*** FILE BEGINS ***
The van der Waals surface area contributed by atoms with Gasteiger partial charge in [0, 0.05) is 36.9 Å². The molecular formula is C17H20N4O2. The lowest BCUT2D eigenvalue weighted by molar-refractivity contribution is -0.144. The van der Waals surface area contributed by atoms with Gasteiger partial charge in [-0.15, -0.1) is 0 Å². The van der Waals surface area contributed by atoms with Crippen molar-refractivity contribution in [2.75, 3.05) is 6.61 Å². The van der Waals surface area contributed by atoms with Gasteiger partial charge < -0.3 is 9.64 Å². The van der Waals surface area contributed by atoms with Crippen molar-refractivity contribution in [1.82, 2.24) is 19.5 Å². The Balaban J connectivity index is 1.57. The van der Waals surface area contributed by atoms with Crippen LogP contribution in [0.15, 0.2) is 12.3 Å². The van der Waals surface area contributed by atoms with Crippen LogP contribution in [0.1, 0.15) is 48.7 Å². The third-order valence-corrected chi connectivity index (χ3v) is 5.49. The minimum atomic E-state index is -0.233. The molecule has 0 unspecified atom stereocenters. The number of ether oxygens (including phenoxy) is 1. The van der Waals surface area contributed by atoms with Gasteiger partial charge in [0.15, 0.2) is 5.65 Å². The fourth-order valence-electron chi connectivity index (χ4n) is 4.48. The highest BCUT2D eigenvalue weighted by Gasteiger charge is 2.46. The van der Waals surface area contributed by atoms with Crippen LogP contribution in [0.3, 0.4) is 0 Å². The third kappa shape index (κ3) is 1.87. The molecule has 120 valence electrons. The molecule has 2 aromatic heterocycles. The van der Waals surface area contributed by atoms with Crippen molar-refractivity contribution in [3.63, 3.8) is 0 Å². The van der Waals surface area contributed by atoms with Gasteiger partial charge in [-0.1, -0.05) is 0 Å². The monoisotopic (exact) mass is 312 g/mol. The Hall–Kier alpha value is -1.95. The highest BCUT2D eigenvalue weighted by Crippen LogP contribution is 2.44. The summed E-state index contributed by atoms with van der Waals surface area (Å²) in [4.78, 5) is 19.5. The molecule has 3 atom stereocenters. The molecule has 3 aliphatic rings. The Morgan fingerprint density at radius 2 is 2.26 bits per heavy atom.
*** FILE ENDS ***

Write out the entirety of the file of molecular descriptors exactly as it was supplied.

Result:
The van der Waals surface area contributed by atoms with Gasteiger partial charge in [0, 0.05) is 36.9 Å². The molecular formula is C17H20N4O2. The lowest BCUT2D eigenvalue weighted by molar-refractivity contribution is -0.144. The van der Waals surface area contributed by atoms with Gasteiger partial charge in [-0.15, -0.1) is 0 Å². The van der Waals surface area contributed by atoms with Crippen molar-refractivity contribution in [2.75, 3.05) is 6.61 Å². The van der Waals surface area contributed by atoms with Gasteiger partial charge < -0.3 is 9.64 Å². The van der Waals surface area contributed by atoms with Crippen molar-refractivity contribution in [1.82, 2.24) is 19.5 Å². The Balaban J connectivity index is 1.57. The van der Waals surface area contributed by atoms with Crippen LogP contribution in [0.15, 0.2) is 12.3 Å². The van der Waals surface area contributed by atoms with Crippen LogP contribution in [0.1, 0.15) is 48.7 Å². The third-order valence-corrected chi connectivity index (χ3v) is 5.49. The minimum atomic E-state index is -0.233. The molecule has 0 unspecified atom stereocenters. The number of ether oxygens (including phenoxy) is 1. The van der Waals surface area contributed by atoms with Gasteiger partial charge in [0.15, 0.2) is 5.65 Å². The fourth-order valence-electron chi connectivity index (χ4n) is 4.48. The highest BCUT2D eigenvalue weighted by Gasteiger charge is 2.46. The van der Waals surface area contributed by atoms with Crippen LogP contribution in [0.3, 0.4) is 0 Å². The third kappa shape index (κ3) is 1.87. The molecule has 120 valence electrons. The molecule has 2 aromatic heterocycles. The van der Waals surface area contributed by atoms with Crippen molar-refractivity contribution in [3.63, 3.8) is 0 Å². The van der Waals surface area contributed by atoms with Gasteiger partial charge in [-0.1, -0.05) is 0 Å². The monoisotopic (exact) mass is 312 g/mol. The Hall–Kier alpha value is -1.95. The highest BCUT2D eigenvalue weighted by Crippen LogP contribution is 2.44. The summed E-state index contributed by atoms with van der Waals surface area (Å²) in [4.78, 5) is 19.5. The molecule has 3 atom stereocenters. The molecule has 3 aliphatic rings. The Morgan fingerprint density at radius 2 is 2.26 bits per heavy atom.